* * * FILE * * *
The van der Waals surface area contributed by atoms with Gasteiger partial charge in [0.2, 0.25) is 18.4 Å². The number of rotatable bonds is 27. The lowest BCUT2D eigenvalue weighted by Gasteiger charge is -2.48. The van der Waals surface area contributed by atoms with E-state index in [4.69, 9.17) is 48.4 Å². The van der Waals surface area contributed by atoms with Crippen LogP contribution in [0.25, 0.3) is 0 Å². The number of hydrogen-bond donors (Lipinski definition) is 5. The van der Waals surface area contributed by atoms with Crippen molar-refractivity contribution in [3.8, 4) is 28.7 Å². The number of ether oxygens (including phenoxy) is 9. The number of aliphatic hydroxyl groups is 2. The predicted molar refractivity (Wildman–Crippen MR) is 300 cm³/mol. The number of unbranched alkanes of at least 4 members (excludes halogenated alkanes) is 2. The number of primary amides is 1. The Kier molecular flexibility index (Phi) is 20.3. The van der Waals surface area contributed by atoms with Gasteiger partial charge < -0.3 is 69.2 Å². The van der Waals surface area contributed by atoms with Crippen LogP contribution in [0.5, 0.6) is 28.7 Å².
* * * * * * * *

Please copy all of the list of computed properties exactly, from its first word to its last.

The van der Waals surface area contributed by atoms with Gasteiger partial charge in [0.2, 0.25) is 18.4 Å². The number of rotatable bonds is 27. The lowest BCUT2D eigenvalue weighted by Gasteiger charge is -2.48. The van der Waals surface area contributed by atoms with E-state index in [4.69, 9.17) is 48.4 Å². The van der Waals surface area contributed by atoms with Crippen LogP contribution in [0.25, 0.3) is 0 Å². The number of hydrogen-bond donors (Lipinski definition) is 5. The van der Waals surface area contributed by atoms with Crippen molar-refractivity contribution in [3.8, 4) is 28.7 Å². The number of ether oxygens (including phenoxy) is 9. The number of aliphatic hydroxyl groups is 2. The predicted molar refractivity (Wildman–Crippen MR) is 300 cm³/mol. The number of unbranched alkanes of at least 4 members (excludes halogenated alkanes) is 2. The number of primary amides is 1. The Kier molecular flexibility index (Phi) is 20.3. The van der Waals surface area contributed by atoms with Gasteiger partial charge < -0.3 is 69.2 Å². The van der Waals surface area contributed by atoms with Crippen LogP contribution in [0.5, 0.6) is 28.7 Å².